The front office caught a break when Walton said yes to their offer last summer. When the team started off better than expected, they enjoyed a brief respite from the brutal criticism of their jobperformance. With the Lakers finally reaching the cellar in the Western Conference, where they also finished last season, the focus has returned to their continuing ill-fated decisions.
The enormous, long-term contracts given to Mozgov and Deng were beyond ill-advised. Everyone on the planet recognized it except for Buss and Kupchak, which is scary. Deng and Mozgov were a bad fit from the outset and have played poorly.
Deng is showing signs of age as he’s had physical ailments. It is frightening to think that the Lakers are saddled with their large contracts for three more seasons unless they can find someone foolish enough to take them in a trade.
Then there was the poor decision to sign Marcelo Huertas and trade for Jose Calderon as the backup point guards. My ten year old niece knew that was a mistake, since Huertas was a borderline NBA player to begin with and Calderon’s career was over as evidence by the fact he could not crack the rotation on Spain’s Olympic team.
D’Angelo Russell has not proven to be durable, so it was clear to everyone other than Buss and Kupchak that the Lakers would need a back-up point guard who could play a meaningful role. Many teams have been successful in filling that position, but not the Lakers. Instead, the front office settled for Huertas and Calderon, who are repetitive under the best of circumstances and clearly not the kind of point guards the Lakers needed in an important supporting role.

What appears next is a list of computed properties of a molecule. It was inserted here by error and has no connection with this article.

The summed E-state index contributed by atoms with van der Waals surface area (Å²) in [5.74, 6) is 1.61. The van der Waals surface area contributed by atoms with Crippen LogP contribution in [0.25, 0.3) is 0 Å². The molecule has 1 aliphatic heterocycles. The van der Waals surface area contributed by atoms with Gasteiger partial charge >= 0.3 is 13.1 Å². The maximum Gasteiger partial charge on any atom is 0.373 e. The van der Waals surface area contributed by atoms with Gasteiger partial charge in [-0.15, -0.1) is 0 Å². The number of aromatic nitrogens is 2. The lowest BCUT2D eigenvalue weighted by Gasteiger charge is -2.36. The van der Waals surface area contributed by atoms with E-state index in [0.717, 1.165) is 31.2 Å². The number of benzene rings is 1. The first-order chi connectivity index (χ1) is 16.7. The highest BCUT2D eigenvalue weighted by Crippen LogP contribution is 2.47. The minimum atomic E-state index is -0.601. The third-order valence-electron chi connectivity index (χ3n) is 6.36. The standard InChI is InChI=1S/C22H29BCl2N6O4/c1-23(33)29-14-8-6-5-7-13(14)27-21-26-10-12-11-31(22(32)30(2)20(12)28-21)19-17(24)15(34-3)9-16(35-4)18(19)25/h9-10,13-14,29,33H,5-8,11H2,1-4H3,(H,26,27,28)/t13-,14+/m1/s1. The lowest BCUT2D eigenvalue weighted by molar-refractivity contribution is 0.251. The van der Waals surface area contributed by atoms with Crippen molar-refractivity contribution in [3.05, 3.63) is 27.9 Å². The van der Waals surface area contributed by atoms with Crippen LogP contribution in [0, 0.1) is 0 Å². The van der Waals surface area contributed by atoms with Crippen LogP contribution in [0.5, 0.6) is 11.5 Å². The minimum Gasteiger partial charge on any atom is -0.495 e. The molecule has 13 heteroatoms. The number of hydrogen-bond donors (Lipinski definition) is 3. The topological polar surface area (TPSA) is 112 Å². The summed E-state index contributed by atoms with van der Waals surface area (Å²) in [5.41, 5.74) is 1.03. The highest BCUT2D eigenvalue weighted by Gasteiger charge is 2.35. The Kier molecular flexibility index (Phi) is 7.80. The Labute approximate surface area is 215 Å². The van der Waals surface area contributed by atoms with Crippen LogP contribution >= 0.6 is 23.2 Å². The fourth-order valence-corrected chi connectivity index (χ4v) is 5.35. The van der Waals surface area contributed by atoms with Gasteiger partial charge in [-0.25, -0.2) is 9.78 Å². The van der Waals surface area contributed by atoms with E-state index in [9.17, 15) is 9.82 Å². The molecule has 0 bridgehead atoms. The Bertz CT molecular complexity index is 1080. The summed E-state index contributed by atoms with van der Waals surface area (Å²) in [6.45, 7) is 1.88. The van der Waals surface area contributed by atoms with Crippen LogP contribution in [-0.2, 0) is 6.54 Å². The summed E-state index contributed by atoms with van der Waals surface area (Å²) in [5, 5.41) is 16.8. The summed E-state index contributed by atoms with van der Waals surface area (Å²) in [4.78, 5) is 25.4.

Then there was the signing of Metta World Peace the last two seasons. Everyone in the league knew he was through as a player — of all the NBA executives, apparently only Buss and Kupchak didn’t get the memo.
There is no certainty that Anthony Brown will ever be a good NBA player, but he was a high second round choice who they abandoned after only one season. Even when he had trouble scoring, Brown but could play some defense, something no one else on the team can do. Or, if not Brown, how about someone from the D-Fenders like Vander Blue?
For that matter, isn’t there anyone in the entire D-League who has potential to become a legitimate NBA player who could have replaced World Peace? Why can’t the purple and gold find that person, otherwise, what is the point of having a D-League team at all?
Don’t let the Walton signing fool you, the Lakers’ front office has continued to make poor decisions that have contributed to the team’s current plight, decisions that will hinder their future efforts to improve.
3. The Players
Last, but certainly not least, the players deserve a good deal of the blame for the team’s embarrassing position.
After the debacle against the Mavericks, each Laker should have taken a long look in the mirror, as none resembled an NBA player that day. Each man striving to earn a place in the league – and secure a large payday in the future – should relish every opportunity to prove himself against the NBA’s best or, in the case of Dallas, the NBA’s worst.
Yet, the Lakers’ showed far more resignation than fight. If nothing else, one would expect that every NBA player would take pride in his performance. The Lakers do not play that way in most instances. They are often passive in the face of aggressive opponents. When their shots are falling they play hard, but if they are struggling to score they take their foot off the pedal and give up.
The problem is, the Lakers’ shooters are more streaky than good, so there are plenty of nights when the ball is not falling.
It is important to keep emotions in check through a long season, but Lakers players to a man should have felt humiliated after losing to Dallas the way they failed to compete. If they did, however, most did not show it. They simply spoke about moving on. The problem is, moving on to what?
If they have any pride, the players will show up big time in the team’s next game against the Portland Trail Blazers, against whom the Lakers traditionally struggle. Playing with energy and focus should not be an issue this time. The basketball world is watching. The Lakers had better play with a sense of urgency, because the situation is indeed urgent.